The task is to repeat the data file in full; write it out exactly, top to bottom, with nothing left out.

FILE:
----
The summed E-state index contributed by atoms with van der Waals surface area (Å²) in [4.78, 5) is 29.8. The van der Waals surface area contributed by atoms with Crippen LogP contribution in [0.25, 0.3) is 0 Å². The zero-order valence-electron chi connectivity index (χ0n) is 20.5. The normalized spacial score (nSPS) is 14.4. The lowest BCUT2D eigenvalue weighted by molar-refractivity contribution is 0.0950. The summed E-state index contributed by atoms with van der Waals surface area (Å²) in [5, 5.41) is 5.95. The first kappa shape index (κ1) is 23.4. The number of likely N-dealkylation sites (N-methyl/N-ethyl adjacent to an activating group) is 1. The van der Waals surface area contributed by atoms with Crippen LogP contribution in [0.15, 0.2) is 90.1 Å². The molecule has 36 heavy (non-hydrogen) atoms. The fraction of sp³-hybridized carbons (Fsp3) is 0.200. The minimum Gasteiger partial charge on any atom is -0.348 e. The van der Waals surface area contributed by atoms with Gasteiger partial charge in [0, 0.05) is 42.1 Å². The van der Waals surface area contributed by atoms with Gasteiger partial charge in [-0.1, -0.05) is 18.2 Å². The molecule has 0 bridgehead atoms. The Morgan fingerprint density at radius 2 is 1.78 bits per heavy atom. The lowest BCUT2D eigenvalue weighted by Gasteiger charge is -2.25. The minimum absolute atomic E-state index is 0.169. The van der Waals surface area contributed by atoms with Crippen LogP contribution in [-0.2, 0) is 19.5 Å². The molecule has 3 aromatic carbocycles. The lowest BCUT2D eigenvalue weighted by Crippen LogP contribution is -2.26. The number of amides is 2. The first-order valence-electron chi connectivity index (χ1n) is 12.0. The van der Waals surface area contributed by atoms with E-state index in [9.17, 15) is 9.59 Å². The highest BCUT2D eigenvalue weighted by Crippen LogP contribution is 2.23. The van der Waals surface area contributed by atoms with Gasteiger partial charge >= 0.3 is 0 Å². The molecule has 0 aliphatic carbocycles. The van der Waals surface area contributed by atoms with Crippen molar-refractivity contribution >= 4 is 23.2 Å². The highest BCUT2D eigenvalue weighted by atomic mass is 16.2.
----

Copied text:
The summed E-state index contributed by atoms with van der Waals surface area (Å²) in [4.78, 5) is 29.8. The van der Waals surface area contributed by atoms with Crippen LogP contribution in [0.25, 0.3) is 0 Å². The zero-order valence-electron chi connectivity index (χ0n) is 20.5. The normalized spacial score (nSPS) is 14.4. The lowest BCUT2D eigenvalue weighted by molar-refractivity contribution is 0.0950. The summed E-state index contributed by atoms with van der Waals surface area (Å²) in [5, 5.41) is 5.95. The first kappa shape index (κ1) is 23.4. The number of likely N-dealkylation sites (N-methyl/N-ethyl adjacent to an activating group) is 1. The van der Waals surface area contributed by atoms with Crippen LogP contribution in [0.15, 0.2) is 90.1 Å². The molecule has 36 heavy (non-hydrogen) atoms. The fraction of sp³-hybridized carbons (Fsp3) is 0.200. The minimum Gasteiger partial charge on any atom is -0.348 e. The van der Waals surface area contributed by atoms with Gasteiger partial charge in [0, 0.05) is 42.1 Å². The van der Waals surface area contributed by atoms with Gasteiger partial charge in [-0.1, -0.05) is 18.2 Å². The molecule has 0 bridgehead atoms. The Morgan fingerprint density at radius 2 is 1.78 bits per heavy atom. The lowest BCUT2D eigenvalue weighted by Gasteiger charge is -2.25. The minimum absolute atomic E-state index is 0.169. The van der Waals surface area contributed by atoms with Crippen LogP contribution in [-0.2, 0) is 19.5 Å². The molecule has 3 aromatic carbocycles. The lowest BCUT2D eigenvalue weighted by Crippen LogP contribution is -2.26. The number of amides is 2. The first-order valence-electron chi connectivity index (χ1n) is 12.0. The van der Waals surface area contributed by atoms with E-state index in [9.17, 15) is 9.59 Å². The highest BCUT2D eigenvalue weighted by Crippen LogP contribution is 2.23. The van der Waals surface area contributed by atoms with Gasteiger partial charge >= 0.3 is 0 Å². The molecule has 0 aliphatic carbocycles. The van der Waals surface area contributed by atoms with Crippen molar-refractivity contribution >= 4 is 23.2 Å². The highest BCUT2D eigenvalue weighted by atomic mass is 16.2.